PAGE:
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Russian rape drama rewarded

Published time: November 13, 2011 09:04
Edited time: November 13, 2011 13:04
Olga Dykhovichnaya in the award-winning Twilight Portrait (image from kinopoisk.ru)

Olga Dykhovichnaya in the award-winning Twilight Portrait (image from kinopoisk.ru)

A film unanimously described as shocking and controversial has also proved to be successful and winning.

­Twilight Portrait, a Russian drama about the complex psychological and sexual relations between a rape victim and her abuser, has scooped an award at an international film festival in Greece.

The movie from the New York-based Russian-born director, Angelina Nikonova, took top honors at the 52nd Thessaloniki International Film Festival, bagging the coveted Golden Alexander trophy which comes with a 20,000-euro prize, as well as an award from the Critics’ Association.

Twilight Portrait revolves around the controversial and highly ambiguous relations between a married, well-to-do young female social worker and a policeman who was probably – although the story never makes it 100 per cent clear – among a group of officers who raped her.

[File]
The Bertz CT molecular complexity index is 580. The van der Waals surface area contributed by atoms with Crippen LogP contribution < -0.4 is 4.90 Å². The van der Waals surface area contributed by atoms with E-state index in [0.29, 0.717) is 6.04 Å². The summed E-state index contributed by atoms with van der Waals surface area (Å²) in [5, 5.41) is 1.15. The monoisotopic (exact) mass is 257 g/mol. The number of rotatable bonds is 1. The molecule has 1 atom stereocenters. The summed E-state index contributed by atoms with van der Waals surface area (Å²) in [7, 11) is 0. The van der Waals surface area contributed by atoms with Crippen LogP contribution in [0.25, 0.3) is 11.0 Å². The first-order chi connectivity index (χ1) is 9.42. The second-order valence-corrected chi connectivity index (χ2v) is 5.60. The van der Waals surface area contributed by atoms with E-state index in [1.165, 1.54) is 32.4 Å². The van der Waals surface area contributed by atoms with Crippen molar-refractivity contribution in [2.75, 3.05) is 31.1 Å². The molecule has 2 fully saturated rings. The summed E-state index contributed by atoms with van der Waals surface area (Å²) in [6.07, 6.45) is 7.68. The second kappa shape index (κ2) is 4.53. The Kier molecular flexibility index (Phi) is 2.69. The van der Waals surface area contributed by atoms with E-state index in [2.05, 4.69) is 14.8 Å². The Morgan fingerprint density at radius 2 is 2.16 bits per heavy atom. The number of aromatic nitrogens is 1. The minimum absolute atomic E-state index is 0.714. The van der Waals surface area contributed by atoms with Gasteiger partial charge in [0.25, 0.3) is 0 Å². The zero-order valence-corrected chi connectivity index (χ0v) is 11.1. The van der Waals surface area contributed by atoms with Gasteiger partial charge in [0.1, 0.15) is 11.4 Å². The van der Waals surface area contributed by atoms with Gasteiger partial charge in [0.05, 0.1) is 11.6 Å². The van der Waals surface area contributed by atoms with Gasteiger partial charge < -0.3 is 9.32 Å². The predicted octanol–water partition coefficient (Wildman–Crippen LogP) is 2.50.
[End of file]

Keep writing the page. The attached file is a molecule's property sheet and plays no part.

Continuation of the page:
The lead role is played by Ivan Dykhovichny’s widow – the charismatic young actress Olga Dykhovichnaya – who also co-wrote the script. The disturbing Russian story is narrated in a brutal, hardcore style more readily identified with male, than female, writers.

She was quoted as saying that Twilight Portrait is not so much about the so-called Stockholm Syndrome – when a victim and her abuser bond with each other and fall in love – but about the conflict between two polarized worlds: that of Russia’s incipient bourgeoisie, and life in the rest of the country.  

“My heroine has a pretty good job, a pretty good husband, but that doesn’t do it for her. It’s this destruction, damage, violence which all of a sudden make her alive, and she experiences some feeling for the first time ever,”
Dykhovichnaya explained.

The film had its world premiere earlier this year on the Lido, at the world's oldest film festival in Venice where it was lauded by critics and film buffs.

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